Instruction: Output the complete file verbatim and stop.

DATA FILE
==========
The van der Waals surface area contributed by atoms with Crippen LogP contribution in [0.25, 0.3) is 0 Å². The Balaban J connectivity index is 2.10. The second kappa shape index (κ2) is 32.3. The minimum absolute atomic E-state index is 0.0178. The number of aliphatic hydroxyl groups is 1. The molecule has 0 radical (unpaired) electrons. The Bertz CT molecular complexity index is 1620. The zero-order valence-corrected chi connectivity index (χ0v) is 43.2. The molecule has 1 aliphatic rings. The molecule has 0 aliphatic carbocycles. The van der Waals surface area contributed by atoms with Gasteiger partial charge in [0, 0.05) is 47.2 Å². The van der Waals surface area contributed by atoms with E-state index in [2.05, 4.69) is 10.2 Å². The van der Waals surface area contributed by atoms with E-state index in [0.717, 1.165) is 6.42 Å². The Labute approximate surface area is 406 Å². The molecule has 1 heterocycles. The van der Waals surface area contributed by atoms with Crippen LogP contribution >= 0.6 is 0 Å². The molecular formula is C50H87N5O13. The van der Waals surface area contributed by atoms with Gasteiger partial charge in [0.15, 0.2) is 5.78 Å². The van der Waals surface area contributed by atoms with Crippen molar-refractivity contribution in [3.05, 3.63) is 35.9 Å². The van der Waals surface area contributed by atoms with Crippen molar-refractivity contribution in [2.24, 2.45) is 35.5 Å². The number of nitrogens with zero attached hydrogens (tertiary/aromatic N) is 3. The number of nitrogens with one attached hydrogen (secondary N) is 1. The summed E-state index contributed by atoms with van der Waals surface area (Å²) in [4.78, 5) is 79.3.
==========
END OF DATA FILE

The van der Waals surface area contributed by atoms with Crippen LogP contribution in [0.25, 0.3) is 0 Å². The Balaban J connectivity index is 2.10. The second kappa shape index (κ2) is 32.3. The minimum absolute atomic E-state index is 0.0178. The number of aliphatic hydroxyl groups is 1. The molecule has 0 radical (unpaired) electrons. The Bertz CT molecular complexity index is 1620. The zero-order valence-corrected chi connectivity index (χ0v) is 43.2. The molecule has 1 aliphatic rings. The molecule has 0 aliphatic carbocycles. The van der Waals surface area contributed by atoms with Gasteiger partial charge in [0, 0.05) is 47.2 Å². The van der Waals surface area contributed by atoms with E-state index in [2.05, 4.69) is 10.2 Å². The van der Waals surface area contributed by atoms with E-state index in [0.717, 1.165) is 6.42 Å². The Labute approximate surface area is 406 Å². The molecule has 1 heterocycles. The van der Waals surface area contributed by atoms with Crippen LogP contribution >= 0.6 is 0 Å². The molecular formula is C50H87N5O13. The van der Waals surface area contributed by atoms with Gasteiger partial charge in [0.15, 0.2) is 5.78 Å². The van der Waals surface area contributed by atoms with Crippen molar-refractivity contribution in [3.05, 3.63) is 35.9 Å². The van der Waals surface area contributed by atoms with Crippen molar-refractivity contribution in [2.24, 2.45) is 35.5 Å². The number of nitrogens with zero attached hydrogens (tertiary/aromatic N) is 3. The number of nitrogens with one attached hydrogen (secondary N) is 1. The summed E-state index contributed by atoms with van der Waals surface area (Å²) in [4.78, 5) is 79.3.